The storm that hits western Alaska causes widespread flooding

ANCHORAGE, Alaska (AP) – A powerful storm that struck north across the Bering Strait on Saturday caused widespread flooding in several coastal communities in western Alaska, cutting off electricity and forcing residents to flee to a rise.

The force of the water displaced some houses from their foundations and a house in Nome floated along a river until it got stuck in a bridge.

The powerful storm – what remains of Typhoon Merbok – affected weather patterns as far as California, where strong winds and a rare late summer thunderstorm were predicted.

In Alaska, no immediate injuries or deaths were reported, said Jeremy Zidek, a spokesman for the Alaska Department of Homeland Security and Emergency Management. Officials had warned that some places could have witnessed the worst floods in the past 50 years and that high waters could take up to 14 hours to recede.

Governor Mike Dunleavy issued a disaster statement during the day.

The nearly 1,000-mile (1,609-kilometer) storm front damaged roads and potentially other infrastructure, Dunleavy said in a press conference on Saturday night. Officials will assess any effects on water and sewage systems, dams, fuel storage areas, airports and ports.

Federal Emergency Management Agency representatives were already in Alaska before the storm and Dunleavy said they will stay to help assess the damage.

“Our goal is to carry out the assessments as soon as possible,” he said. “We will move as quickly as possible to provide relief, provide healing, provide the essentials that people need.”

Among the most affected communities was Golovin, a village of about 170 residents who mostly sought refuge in a school or three buildings on a hill. Winds in the village blew over 60 mph (95 km / h) and the water rose 11 feet (3.3 meters) above the normal high tide line and was expected to rise another 2 feet (60 centimeters) Saturday before reaching the ridge.

“Most of the lower part of the community is all inundated with flooded structures and buildings,” said Ed Plumb, a meteorologist with the National Weather Service in Fairbanks.

Clarabelle Lewis, the head of the tribal government facility, the Chinik Eskimo community, was among those who sought refuge on the hill overlooking Golovin. She and others were riding the storm in the tribal office after securing items in their homes from strong winds and helping neighbors do the same.

“The winds howled; it was noisy, “she said.

Most communities experienced wind gusts ranging from 41 mph (66 km / h) to 67 mph (108 km / h), but Cape Romanzof had wind peaks of 91 mph (146 km / h), it has said the meteorological service.

Lewis has never experienced a storm like this in the 20 years he has lived in Golovin.

“We’ve had floods in the past a few times, but it’s never been this bad,” he said. “We have never had houses moved from their foundations.”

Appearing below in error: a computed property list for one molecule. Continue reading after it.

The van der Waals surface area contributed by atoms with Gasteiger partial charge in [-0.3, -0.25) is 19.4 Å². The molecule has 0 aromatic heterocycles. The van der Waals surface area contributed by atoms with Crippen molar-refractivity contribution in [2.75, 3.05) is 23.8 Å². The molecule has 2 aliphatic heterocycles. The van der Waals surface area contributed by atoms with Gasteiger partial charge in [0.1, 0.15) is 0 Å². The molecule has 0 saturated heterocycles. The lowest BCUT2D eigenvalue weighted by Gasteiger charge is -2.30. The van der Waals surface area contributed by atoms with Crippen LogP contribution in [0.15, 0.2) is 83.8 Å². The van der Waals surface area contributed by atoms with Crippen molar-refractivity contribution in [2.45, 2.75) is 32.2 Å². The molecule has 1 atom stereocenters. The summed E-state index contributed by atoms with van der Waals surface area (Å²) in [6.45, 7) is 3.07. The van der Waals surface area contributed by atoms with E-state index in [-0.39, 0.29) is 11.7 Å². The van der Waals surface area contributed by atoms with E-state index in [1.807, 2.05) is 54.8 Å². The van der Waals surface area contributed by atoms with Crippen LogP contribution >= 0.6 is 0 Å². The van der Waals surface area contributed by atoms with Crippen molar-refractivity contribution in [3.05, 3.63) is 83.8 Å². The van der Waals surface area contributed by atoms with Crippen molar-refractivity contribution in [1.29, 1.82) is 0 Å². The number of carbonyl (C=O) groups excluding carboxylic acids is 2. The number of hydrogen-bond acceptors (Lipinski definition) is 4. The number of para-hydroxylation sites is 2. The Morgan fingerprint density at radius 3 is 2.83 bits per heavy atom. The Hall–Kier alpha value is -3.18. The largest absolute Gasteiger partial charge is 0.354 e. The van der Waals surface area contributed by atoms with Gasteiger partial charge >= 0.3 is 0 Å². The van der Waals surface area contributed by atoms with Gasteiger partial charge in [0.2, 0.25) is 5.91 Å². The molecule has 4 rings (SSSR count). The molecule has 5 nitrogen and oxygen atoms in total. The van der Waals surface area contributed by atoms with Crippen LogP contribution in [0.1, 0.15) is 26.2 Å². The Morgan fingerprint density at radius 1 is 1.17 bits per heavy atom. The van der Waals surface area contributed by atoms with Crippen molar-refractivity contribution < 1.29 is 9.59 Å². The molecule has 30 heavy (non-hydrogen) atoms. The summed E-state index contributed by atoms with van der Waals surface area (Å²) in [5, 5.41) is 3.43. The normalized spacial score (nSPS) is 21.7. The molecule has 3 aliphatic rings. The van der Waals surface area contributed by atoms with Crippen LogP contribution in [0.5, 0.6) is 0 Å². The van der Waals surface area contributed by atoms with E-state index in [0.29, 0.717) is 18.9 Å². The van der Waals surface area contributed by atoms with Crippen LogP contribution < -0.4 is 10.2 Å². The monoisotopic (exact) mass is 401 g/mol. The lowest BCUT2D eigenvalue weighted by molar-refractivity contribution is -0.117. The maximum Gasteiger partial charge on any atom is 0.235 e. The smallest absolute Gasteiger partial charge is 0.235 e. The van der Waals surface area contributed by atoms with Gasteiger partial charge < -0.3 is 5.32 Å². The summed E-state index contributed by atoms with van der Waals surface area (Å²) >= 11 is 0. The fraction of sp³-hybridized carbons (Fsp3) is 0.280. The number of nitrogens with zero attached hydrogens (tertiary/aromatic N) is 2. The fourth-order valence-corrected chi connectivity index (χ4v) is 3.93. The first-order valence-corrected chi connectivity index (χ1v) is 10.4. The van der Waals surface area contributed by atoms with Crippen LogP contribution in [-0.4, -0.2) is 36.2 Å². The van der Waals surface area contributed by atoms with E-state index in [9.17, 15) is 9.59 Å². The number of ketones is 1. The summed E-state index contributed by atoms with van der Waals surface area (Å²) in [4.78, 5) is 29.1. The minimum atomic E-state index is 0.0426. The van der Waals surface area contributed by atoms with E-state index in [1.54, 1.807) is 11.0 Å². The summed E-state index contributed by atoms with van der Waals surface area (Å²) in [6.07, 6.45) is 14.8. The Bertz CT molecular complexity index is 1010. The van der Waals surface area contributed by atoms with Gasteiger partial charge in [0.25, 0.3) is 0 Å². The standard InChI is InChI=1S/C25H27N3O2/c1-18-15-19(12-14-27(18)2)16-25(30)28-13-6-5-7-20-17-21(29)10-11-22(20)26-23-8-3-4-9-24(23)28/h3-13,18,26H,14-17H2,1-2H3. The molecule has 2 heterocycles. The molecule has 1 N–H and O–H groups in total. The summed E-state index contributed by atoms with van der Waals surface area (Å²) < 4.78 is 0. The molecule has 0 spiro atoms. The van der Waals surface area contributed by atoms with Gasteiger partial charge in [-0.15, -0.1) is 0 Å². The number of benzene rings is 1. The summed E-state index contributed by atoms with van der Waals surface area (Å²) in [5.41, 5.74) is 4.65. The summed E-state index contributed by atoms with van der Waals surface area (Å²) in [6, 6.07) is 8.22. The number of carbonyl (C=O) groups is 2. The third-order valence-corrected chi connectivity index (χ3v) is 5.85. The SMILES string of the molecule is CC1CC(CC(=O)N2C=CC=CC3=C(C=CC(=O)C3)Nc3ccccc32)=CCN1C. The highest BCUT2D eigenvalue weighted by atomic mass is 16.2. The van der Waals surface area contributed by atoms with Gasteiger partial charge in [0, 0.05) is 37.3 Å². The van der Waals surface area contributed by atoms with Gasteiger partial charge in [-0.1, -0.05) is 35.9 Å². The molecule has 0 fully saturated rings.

There have also been reports of flooding in Hooper Bay, St. Michael’s, Unalakleet and Shaktoolik, where waves broke onto the dock in front of the community, Plumb said.

In Hooper Bay, more than 250 people have taken refuge inside the school, Bethel KYUK public radio reported. The village is one of the largest along the coast with nearly 1,400 inhabitants.

The school’s vice principal, Brittany Taraba, said three houses were demolished and much of the village was flooded.

Residents are helping each other, including donating recently captured and processed moose to feed those taking refuge in the school.

“It’s really cool to watch this community,” Taraba told KYUK.

Plumb said the storm would cross the Bering Strait on Saturday and then head into the Chukchi Sea.

“And then it’s going to go into some kind of park and weaken just west of Point Hope,” he said of the community on Alaska’s northwest coast.

He said there will be high water in the vicinity of the northern Bering Sea until Saturday night before levels begin to decline until Sunday. The rise in water levels further north, in the Chukchi Sea and Kotzebue Strait areas, was expected on Sunday.

In Northern California, wind gusts of up to 40 mph (64 km / h) were predicted overnight Saturday and Sunday morning along coastal areas from Sonoma County to Santa Cruz and higher elevations in the Sierra Nevada, he said. the meteorological service.

Winds this strong can knock down drought-stricken branches and trees and cause power outages, weather service meteorologist Ryan Walbrun said.

The storms were supposed to have started on Sunday morning and dumped up to 3 inches (7.6 centimeters) of rain in coastal areas of Sonoma County and slightly less as the rains moved south to the San Francisco area and mountains. of Santa Cruz, Walbrun said.

“It’s pretty significant rain for this start of the season,” he said, adding that storms are expected to continue intermittently until at least Monday, making commuters to work wet with slippery roads.

In the foothills of the Sierra Nevada northeast of the state capital of Sacramento, firefighters battled what became the largest fire in that state so far this year. Although rain is needed, the winds have been a concern for crews battling the Mosquito Fire, which was contained by 21% as of Saturday morning.

“The winds are sure to cause erratic fire behavior” that could trigger new hot spots despite the welcome humidity, Cal Fire spokesman Scott McLean said. “The rain won’t put out the fire, but it will help.”


Gecker reported from San Francisco.

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